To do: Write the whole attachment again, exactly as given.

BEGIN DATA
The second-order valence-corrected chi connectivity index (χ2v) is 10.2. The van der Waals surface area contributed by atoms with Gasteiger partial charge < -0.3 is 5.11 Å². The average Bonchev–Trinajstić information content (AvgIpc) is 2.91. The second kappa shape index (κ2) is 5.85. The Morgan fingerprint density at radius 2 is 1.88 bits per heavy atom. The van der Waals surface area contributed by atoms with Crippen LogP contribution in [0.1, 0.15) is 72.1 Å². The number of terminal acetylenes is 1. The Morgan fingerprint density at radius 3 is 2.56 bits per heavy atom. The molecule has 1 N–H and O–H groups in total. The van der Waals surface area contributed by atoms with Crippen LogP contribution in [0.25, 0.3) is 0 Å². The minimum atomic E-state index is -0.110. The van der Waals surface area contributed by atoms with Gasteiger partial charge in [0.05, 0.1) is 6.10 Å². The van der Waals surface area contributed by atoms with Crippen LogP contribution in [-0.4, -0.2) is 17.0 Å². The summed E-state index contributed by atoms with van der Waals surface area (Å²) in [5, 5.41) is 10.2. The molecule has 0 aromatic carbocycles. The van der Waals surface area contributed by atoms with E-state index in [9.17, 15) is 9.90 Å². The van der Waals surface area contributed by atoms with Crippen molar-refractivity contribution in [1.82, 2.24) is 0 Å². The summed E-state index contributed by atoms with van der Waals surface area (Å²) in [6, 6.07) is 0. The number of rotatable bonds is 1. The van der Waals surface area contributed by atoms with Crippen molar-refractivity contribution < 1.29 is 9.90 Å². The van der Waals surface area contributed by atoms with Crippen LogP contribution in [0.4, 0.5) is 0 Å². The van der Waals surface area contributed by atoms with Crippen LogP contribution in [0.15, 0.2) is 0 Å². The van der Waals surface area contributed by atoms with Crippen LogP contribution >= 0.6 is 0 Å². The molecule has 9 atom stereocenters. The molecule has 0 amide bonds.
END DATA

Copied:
The second-order valence-corrected chi connectivity index (χ2v) is 10.2. The van der Waals surface area contributed by atoms with Gasteiger partial charge < -0.3 is 5.11 Å². The average Bonchev–Trinajstić information content (AvgIpc) is 2.91. The second kappa shape index (κ2) is 5.85. The Morgan fingerprint density at radius 2 is 1.88 bits per heavy atom. The van der Waals surface area contributed by atoms with Crippen LogP contribution in [0.1, 0.15) is 72.1 Å². The number of terminal acetylenes is 1. The Morgan fingerprint density at radius 3 is 2.56 bits per heavy atom. The molecule has 1 N–H and O–H groups in total. The van der Waals surface area contributed by atoms with Crippen LogP contribution in [0.25, 0.3) is 0 Å². The minimum atomic E-state index is -0.110. The van der Waals surface area contributed by atoms with Gasteiger partial charge in [0.05, 0.1) is 6.10 Å². The van der Waals surface area contributed by atoms with Crippen LogP contribution in [-0.4, -0.2) is 17.0 Å². The summed E-state index contributed by atoms with van der Waals surface area (Å²) in [5, 5.41) is 10.2. The molecule has 0 aromatic carbocycles. The van der Waals surface area contributed by atoms with E-state index in [9.17, 15) is 9.90 Å². The van der Waals surface area contributed by atoms with Crippen molar-refractivity contribution in [1.82, 2.24) is 0 Å². The summed E-state index contributed by atoms with van der Waals surface area (Å²) in [6, 6.07) is 0. The number of rotatable bonds is 1. The van der Waals surface area contributed by atoms with Crippen molar-refractivity contribution < 1.29 is 9.90 Å². The van der Waals surface area contributed by atoms with Crippen LogP contribution in [0.4, 0.5) is 0 Å². The van der Waals surface area contributed by atoms with Crippen LogP contribution in [0.15, 0.2) is 0 Å². The van der Waals surface area contributed by atoms with Crippen LogP contribution >= 0.6 is 0 Å². The molecule has 9 atom stereocenters. The molecule has 0 amide bonds.